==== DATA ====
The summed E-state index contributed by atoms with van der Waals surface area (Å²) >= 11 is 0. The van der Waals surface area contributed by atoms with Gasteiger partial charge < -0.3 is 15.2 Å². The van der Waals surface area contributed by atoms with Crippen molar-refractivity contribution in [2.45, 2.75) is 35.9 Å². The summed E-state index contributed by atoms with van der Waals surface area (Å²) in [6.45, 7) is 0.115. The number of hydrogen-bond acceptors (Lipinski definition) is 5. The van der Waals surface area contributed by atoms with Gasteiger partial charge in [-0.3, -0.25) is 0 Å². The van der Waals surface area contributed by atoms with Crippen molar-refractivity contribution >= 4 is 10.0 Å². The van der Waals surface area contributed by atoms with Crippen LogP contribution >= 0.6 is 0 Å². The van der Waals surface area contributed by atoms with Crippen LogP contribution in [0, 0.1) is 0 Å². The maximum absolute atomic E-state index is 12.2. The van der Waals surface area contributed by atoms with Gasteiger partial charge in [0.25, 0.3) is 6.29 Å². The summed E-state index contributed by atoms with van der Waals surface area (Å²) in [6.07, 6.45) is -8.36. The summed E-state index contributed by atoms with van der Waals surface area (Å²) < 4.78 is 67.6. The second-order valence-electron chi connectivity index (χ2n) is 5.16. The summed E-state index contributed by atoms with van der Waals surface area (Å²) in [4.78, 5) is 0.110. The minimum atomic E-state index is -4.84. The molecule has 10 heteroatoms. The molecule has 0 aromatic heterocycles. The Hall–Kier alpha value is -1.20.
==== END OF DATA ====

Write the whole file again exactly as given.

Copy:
The summed E-state index contributed by atoms with van der Waals surface area (Å²) >= 11 is 0. The van der Waals surface area contributed by atoms with Gasteiger partial charge < -0.3 is 15.2 Å². The van der Waals surface area contributed by atoms with Crippen molar-refractivity contribution in [2.45, 2.75) is 35.9 Å². The summed E-state index contributed by atoms with van der Waals surface area (Å²) in [6.45, 7) is 0.115. The number of hydrogen-bond acceptors (Lipinski definition) is 5. The van der Waals surface area contributed by atoms with Gasteiger partial charge in [-0.3, -0.25) is 0 Å². The van der Waals surface area contributed by atoms with Crippen molar-refractivity contribution >= 4 is 10.0 Å². The van der Waals surface area contributed by atoms with Crippen LogP contribution >= 0.6 is 0 Å². The van der Waals surface area contributed by atoms with Crippen LogP contribution in [0, 0.1) is 0 Å². The maximum absolute atomic E-state index is 12.2. The van der Waals surface area contributed by atoms with Gasteiger partial charge in [0.25, 0.3) is 6.29 Å². The summed E-state index contributed by atoms with van der Waals surface area (Å²) in [6.07, 6.45) is -8.36. The summed E-state index contributed by atoms with van der Waals surface area (Å²) < 4.78 is 67.6. The second-order valence-electron chi connectivity index (χ2n) is 5.16. The summed E-state index contributed by atoms with van der Waals surface area (Å²) in [4.78, 5) is 0.110. The minimum atomic E-state index is -4.84. The molecule has 10 heteroatoms. The molecule has 0 aromatic heterocycles. The Hall–Kier alpha value is -1.20.